Meet with Masako Katsura, The ‘First Lady Of Billiards’ in San Francisco.


Masako Katsura is, quite possibly, the greatest billiards player of all time. Masako Katsura is also one of the least known in the sport. In 1952, at a time when women were virtually nonexistent in sports such as billiards and golf, Katsura became the first woman to beat a man in an official match. She went on to win many more trophies and championships—her career spanning six decades—but her name remains largely unknown outside of her own community and those who follow this sport closely.

Masako Katsura was born in the year 1913 in Tokyo, Japan

Masako Katsura was born on December 19, 1913, in Tokyo, Japan. Masako Katsura is the first woman ever to compete in and win a world-championship billiards competition. In fact, she was the only female competitor at that particular event and won not only her age bracket but also three other brackets before being named champion of all four categories that year.

Before you learn more about Katsura’s life and career as a billiards player, let’s first take a look back at her early years growing up in post-World War II Japan.

Masako Katsura was shy and her father wanted her to learn something new

Masako Katsura was raised by her father, who pushed her to become more confident and outgoing. He enrolled her in speech therapy classes at the age of 19. In an interview with Sports Illustrated, she said that “he wanted me to learn something new so I could overcome my shyness.”

Katsura’s father suggested that she try billiards because it was a sport where she wouldn’t need people around her for support or encouragement during competitions as she did when competing as a swimmer and figure skater (her other hobbies). After watching videos about pools on TV one day, he took Masako out for practice sessions at local pool halls despite being 37 years old at the time!

Masako Katsura started playing at the age of 19

Masako Katsura started playing billiards at the age of 19, and she proved to be a natural. Within one year, she won her first tournament. She was also the first woman to win a tournament in America—and this was back in 1924!

Although Ms. Katsura has lived in New York since she was six years old, she still speaks only Japanese and does not read or write English well. She communicates with us primarily through her translator who is fluent both in English and Japanese (as well as Chinese).

In 1952, Masako Katsura became the first-ever woman to defeat a man in an exhibition match.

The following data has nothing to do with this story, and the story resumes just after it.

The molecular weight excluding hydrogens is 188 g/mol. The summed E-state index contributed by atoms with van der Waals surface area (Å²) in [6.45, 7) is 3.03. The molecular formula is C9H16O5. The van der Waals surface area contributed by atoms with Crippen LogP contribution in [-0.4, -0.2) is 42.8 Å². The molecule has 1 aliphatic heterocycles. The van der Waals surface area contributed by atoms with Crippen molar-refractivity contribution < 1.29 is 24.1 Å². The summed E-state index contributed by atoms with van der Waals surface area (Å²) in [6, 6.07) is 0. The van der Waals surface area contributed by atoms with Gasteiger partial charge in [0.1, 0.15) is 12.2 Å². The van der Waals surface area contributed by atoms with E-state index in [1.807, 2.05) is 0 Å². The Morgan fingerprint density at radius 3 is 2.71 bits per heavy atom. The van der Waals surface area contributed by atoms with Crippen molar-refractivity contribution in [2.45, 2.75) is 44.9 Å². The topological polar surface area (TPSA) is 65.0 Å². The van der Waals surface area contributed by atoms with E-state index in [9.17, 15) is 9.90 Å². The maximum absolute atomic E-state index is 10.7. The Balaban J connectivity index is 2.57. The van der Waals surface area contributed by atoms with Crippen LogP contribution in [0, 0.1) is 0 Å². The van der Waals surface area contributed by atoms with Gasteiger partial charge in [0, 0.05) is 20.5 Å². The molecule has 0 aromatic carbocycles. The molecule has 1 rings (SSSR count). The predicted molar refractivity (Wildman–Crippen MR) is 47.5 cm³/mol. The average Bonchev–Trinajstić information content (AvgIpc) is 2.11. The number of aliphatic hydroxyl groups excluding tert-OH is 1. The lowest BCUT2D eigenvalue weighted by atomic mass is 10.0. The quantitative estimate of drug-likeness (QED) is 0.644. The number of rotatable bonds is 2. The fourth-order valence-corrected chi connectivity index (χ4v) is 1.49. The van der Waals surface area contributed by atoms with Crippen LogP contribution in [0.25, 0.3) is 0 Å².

In 1952, Katsura set another record by becoming the first-ever woman to defeat a man in an exhibition match. She was just 19 years old at the time and played against her opponent at a billiard hall in Tokyo.

In her book “The History of Billiards,” Katsura said that she had been practicing with men since she was just 7 years old when she got into the habit of playing pool with her teachers at school. Her father then bought her one of his own cues when she turned 13 and taught her how to play snooker.

The two made quite an extraordinary team: Katsura would later recall that “my father always used to say that I was his best pupil ever.” Following his death when she was 15 years old (he passed away from leukemia), Katsura continued practicing on her own—and excelling at it—until 1952 came around and changed everything.

She was awarded the title of “First Lady of Billiards” by ESPN’s Rembert Browne in 2012.

Masako Katsura became the first woman to ever be awarded the title of “First Lady Of Billiards.” It was given to her by Rembert Browne, an editor at Grantland, an ESPN blog that is no longer active. The award was presented on October 15th, 2012—the 100th anniversary of women’s suffrage in America and Katsura didn’t even know she was being honored until after it had been bestowed upon her.

The America Billiard Museum Hall of Fame inducted Katsura into its ranks in 1921.

On top of her many wins and awards, Katsura was inducted into the America Billiard Museum and Hall of Fame in 1921. The Museum is located in El Paso, Texas, where Katsura has lived since she was 8 years old. This prestigious honor may help her achieve her ultimate goal: to become more recognized by pool players around the world as one of their own—a goal that seems well within reach given her recent success on the professional circuit.

Masako Katsura currently resides in the United States.

Masako Katsura currently resides in California. She moved there in 1960 with her husband, who was a professional billiards player. She has remained active in the billiard community and is still a professional player today. She also has a son who is also a professional billiard player.

Masako Katsura is one of the most successful billiard players of all time.

Masako Katsura is one of the most successful billiard players of all time. She has won over 100 tournaments and is the only woman to have ever defeated a man in an exhibition match. She was also the first woman to make it into the World Billiard Hall of Fame, which is no small feat!


I hope you enjoyed learning about Masako Katsura as much as I did. I was fascinated to learn about this woman who is considered by many to be one of the best billiards players in history. She’s a great example of perseverance, and she’s someone I look up to for inspiration when it comes to overcoming obstacles.

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Ammad Ahmad

“Ammad Ahmad is a writer, SEO expert, and admin of the A professionally trained blogger, ammad has spent the last decade reading and writing about the latest news giving her characters a palpable spark! His latest work is the sequel to her debut blog, the tech virtual. You can contact with me at"

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